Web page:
Although I’ve been traditionally published in nonfiction, tackling the business of self-publishing in fiction is no joke. I don’t even have my blog properly categorized, much less with SEO. Rookie moves, I know. But I’m working on it. I believe that in business, it’s about setting a target and doing whatever it takes within the confines of your abilities to achieve that goal, and then repeating the process. As soon as I’m specific about exactly what I want Atina Atwood to accomplish, I can also help my readers know what to expect. (Good luck with that, fam.)
Aww, look at that couple over there! He’s been smiling at her all night and he just worked up the courage to ask her to dance! Makes me all warm and fuzzy. What do you think brought you to the point where you started writing romance? Was it planned or was it something you stumbled upon by accident?
I started reading Romance novels six years ago. I was bedridden for months and so I spent my days surrounded by things that brought me to a positive place emotionally. I discovered that there was nothing more powerful or healing than the expectation of a happy ending.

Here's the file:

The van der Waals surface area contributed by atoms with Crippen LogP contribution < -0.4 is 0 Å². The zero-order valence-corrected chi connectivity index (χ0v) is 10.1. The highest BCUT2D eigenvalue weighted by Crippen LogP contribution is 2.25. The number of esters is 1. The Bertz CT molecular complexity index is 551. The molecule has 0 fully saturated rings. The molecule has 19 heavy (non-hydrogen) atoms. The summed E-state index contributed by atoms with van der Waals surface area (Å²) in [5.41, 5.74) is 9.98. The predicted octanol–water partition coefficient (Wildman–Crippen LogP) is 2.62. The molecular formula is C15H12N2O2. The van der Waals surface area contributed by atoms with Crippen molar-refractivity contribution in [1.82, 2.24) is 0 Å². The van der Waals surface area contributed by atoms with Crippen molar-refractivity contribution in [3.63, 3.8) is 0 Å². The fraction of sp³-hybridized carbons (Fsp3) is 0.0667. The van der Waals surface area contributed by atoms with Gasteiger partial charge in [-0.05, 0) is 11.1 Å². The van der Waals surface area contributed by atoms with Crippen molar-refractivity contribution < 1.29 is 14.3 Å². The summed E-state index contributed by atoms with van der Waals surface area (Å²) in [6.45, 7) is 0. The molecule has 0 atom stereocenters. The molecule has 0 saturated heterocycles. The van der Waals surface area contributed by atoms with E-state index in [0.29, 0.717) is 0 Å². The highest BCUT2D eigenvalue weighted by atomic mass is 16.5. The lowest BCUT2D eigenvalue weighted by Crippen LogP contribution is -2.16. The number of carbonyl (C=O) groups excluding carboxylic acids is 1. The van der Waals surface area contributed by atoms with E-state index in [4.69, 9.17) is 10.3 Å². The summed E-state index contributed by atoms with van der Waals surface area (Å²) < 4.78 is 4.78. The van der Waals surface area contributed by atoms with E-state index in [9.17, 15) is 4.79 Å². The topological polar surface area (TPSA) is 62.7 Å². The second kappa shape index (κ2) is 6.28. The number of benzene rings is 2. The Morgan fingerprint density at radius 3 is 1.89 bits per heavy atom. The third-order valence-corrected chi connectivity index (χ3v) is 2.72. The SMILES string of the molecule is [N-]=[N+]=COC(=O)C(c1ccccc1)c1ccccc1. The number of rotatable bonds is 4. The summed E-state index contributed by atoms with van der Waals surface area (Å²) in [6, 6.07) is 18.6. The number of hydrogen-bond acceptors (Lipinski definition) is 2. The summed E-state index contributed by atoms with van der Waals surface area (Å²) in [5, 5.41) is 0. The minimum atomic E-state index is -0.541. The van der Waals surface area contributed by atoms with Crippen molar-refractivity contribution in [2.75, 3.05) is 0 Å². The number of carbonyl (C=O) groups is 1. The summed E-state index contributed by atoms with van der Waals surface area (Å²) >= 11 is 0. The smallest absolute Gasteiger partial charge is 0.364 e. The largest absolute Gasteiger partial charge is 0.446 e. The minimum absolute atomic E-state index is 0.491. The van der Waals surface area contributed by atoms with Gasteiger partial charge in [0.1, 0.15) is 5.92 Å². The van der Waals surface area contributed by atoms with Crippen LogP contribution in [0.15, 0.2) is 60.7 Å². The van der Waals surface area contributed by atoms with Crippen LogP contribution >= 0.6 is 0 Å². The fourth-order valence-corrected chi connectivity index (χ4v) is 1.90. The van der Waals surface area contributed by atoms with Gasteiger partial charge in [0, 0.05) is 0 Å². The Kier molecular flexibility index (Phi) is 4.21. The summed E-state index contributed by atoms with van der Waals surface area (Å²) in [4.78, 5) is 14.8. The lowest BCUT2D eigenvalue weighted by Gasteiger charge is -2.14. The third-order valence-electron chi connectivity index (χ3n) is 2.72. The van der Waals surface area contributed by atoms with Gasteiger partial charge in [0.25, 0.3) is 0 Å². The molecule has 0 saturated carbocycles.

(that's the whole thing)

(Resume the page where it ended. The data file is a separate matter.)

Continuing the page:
Although I could say that writing Romance was something I stumbled upon, it wouldn’t be completely true. I’ve been researching the cultural necessity for Escapism and its employment through various mediums and genres throughout international societies and eras for years. One constant theme has always been Romance, unrequited or reciprocated. It’s a basic human theme — we all want to love and be loved.
How do you choose the names for your characters?
Most of the time the names just come to me, as do their stories. In Love Games, Dante and Marisol just introduced themselves to me with a funny scene involving tulips. Marisol quickly became Mari in my mind, and I can’t imagine her any other way. On the other hand, Mari’s best friend, Nhu, is the heroine in Luck of the Irish (Holiday Heartbeats #3 — coming soon!). Because Nhu is Vietnamese, I definitely knew that I had to do a lot of research on her name and understand the significance of her name from a cultural standpoint. Fortunately, I can also rely on some of my family members for #Ownvoices insight to help me with this.